Rescued By The Gridiron
THE BLIND SIDE Evolution of a Game
THE BLIND SIDE
Evolution of a Game
By Michael Lewis
Norton; 299pp; $24.95
The Good A penetrating look at how football has changed, via the story of one underprivileged youth.
The Bad It's noticeably easy on colleges that hand out athletic scholarships to nonscholars.
The Bottom Line An engrossing if anguished story of serendipity and salvation.
Among pro football aficionados, the players who count the most are running backs, receivers, and quarterbacks. These are the "skill position" stars who make the acrobatic plays and get most of the postgame glory. But inside the front offices of the National Football League, another position commands equal respect: offensive left tackle.
Left tackles generally are less photogenic than their more celebrated teammates. They're big and wide, and sometimes their bellies jiggle. (An offensive lineman under 330 pounds is considered scrawny.) Yet players at few positions are more crucial to the success of an NFL team. Just ask the quarterbacks, whose blind sides get protected by left tackles.
In The Blind Side: Evolution of a Game, Michael Lewis offers a penetrating tale of how the once-overlooked position has won a lofty status. Skillfully melding striking insights with generally solid reporting and storytelling, the author of Moneyball and Liar's Poker relates how that change was unwittingly aided by coaching whizzes Bill Walsh and Bill Parcells and the sport's all-time most feared pass rusher, Lawrence Taylor. With others, they unleashed market forces that created a new group of multimillionaires--by the 2005 season, the left tackle would be paid more than anyone on the field except the quarterback. They also reordered recruiting priorities for every college football coach.
The search for the next great left tackle can lead almost anywhere, as Lewis poignantly illustrates. At its core, this book is an account of perhaps the unlikeliest left tackle of all: a six-foot-five, 344-pound young African American with virtually no football experience, rescued from the mean streets of inner-city Memphis. Michael Oher barely knew his father, who died when the lad was a teenager. His crack-addicted mother, who spent her public assistance checks on fixes, was unable to care for him and his dozen siblings and half-siblings. He wandered aimlessly through the public school system, missing months of class at a time.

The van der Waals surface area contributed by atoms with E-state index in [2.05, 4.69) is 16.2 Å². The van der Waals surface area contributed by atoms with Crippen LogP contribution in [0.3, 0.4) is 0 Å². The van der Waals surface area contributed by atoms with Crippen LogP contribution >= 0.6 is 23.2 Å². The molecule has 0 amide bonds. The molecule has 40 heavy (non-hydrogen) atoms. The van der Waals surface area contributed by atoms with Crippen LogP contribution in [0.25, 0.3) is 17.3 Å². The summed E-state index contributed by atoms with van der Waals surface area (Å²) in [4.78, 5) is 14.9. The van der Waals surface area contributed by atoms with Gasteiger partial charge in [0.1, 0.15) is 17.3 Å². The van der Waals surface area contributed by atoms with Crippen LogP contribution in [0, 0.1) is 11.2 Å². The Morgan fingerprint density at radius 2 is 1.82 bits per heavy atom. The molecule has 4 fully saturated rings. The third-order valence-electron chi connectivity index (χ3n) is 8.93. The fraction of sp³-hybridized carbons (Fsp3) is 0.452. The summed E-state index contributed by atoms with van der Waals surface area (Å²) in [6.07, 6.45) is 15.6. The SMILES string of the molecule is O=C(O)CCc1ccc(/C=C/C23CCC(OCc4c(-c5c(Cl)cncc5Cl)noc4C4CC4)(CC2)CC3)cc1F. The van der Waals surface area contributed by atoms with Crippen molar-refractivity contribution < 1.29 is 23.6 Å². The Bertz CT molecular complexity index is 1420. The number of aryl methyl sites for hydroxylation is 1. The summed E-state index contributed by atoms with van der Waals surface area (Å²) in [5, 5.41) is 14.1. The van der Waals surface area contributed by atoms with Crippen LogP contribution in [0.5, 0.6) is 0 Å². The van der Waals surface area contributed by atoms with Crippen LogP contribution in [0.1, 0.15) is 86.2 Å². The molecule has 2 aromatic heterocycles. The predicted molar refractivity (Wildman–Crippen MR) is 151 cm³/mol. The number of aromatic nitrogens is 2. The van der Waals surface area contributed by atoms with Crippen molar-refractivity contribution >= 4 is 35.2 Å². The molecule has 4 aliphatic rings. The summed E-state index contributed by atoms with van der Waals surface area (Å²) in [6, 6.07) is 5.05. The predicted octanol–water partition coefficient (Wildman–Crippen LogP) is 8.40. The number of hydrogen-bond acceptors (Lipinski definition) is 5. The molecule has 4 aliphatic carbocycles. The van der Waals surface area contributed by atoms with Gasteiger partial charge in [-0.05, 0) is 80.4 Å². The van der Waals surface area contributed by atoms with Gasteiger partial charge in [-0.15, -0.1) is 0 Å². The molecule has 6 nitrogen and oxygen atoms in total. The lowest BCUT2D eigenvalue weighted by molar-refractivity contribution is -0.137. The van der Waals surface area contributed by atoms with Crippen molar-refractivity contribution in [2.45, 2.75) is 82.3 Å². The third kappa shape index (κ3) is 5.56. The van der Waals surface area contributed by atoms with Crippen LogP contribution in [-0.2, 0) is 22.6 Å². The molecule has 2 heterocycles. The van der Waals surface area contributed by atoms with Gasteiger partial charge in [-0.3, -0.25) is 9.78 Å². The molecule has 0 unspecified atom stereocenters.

In 2002, at age 16, Oher (pronounced "Oar") arrived on the doorstep of Briarcrest Christian School, an overwhelmingly white, highly selective private school. An adult friend with whom he was living took him there in hopes he would be admitted. Administrators had never faced anyone quite like Oher, whose childhood traumas were evident in everything from his perpetual downward gaze to his reluctance to speak. "He seemed completely intimidated by authority. Almost nonverbal," noted the school's principal.
With many good reasons to say no to Oher--including a startling grade point average of 0.6--Briarcrest Christian said yes. And so began the transformation of a lost child in whom many white teachers, parents, classmates, and, above all, college football coaches took an intense interest.
Oher's salvation was his talent for sports, writes Lewis. For someone so big, he had amazing coordination and grace. He was a natural, excelling at any game he tried, and soon he was the star of the football team. By 2004, he was among the most prized college football prospects in the U.S., one whom big-time programs were courting nonstop.
Undeniably, Oher owed his new life to a committed group of white, mostly wealthy benefactors including Sean and Leigh Anne Tuohy, who became his legal guardians; Hugh Freeze, the Briarcrest football coach; and a host of tutors and teachers. While acknowledging their good deeds, Lewis explores, in all their complexity, the motives of these new FOM (Friends of Michael). Nothing is simple in Oher's life. Some of the favors extended to the young man appear to be richly repaid, if unintentionally. For instance, Oher ended up playing football at the University of Mississippi, where the Tuohys were alums and rabid fans and, surprise, Freeze became the new assistant coach.
At times, Lewis falters. The book is noticeably easy on the halls of ivy that offered him athletic scholarships though they were aware of his considerable academic shortcomings. And it's unclear exactly which colleges made such offers. Lewis writes that by the opening of the 2004 high school football season, "the only major football school that hadn't offered [Oher] a full scholarship was Penn State." I wondered if that could be true of the prestigious University of California at Berkeley, which finished No. 9 in the final Associated Press Top 25 college football poll his senior year. It isn't, according to a Cal-Berkeley spokesman. Lewis, in an e-mail, told this reviewer he was referring only to "the perennials--like Oklahoma, Alabama, Florida, Florida State...and a half dozen others."
Yet such nits hardly detract from Lewis' overall reporting and analysis. His book is an engrossing, if anguished, story of serendipity and salvation. And as long as Michael Oher is in shoulder pads, it's a story without an end.
By Mark Hyman
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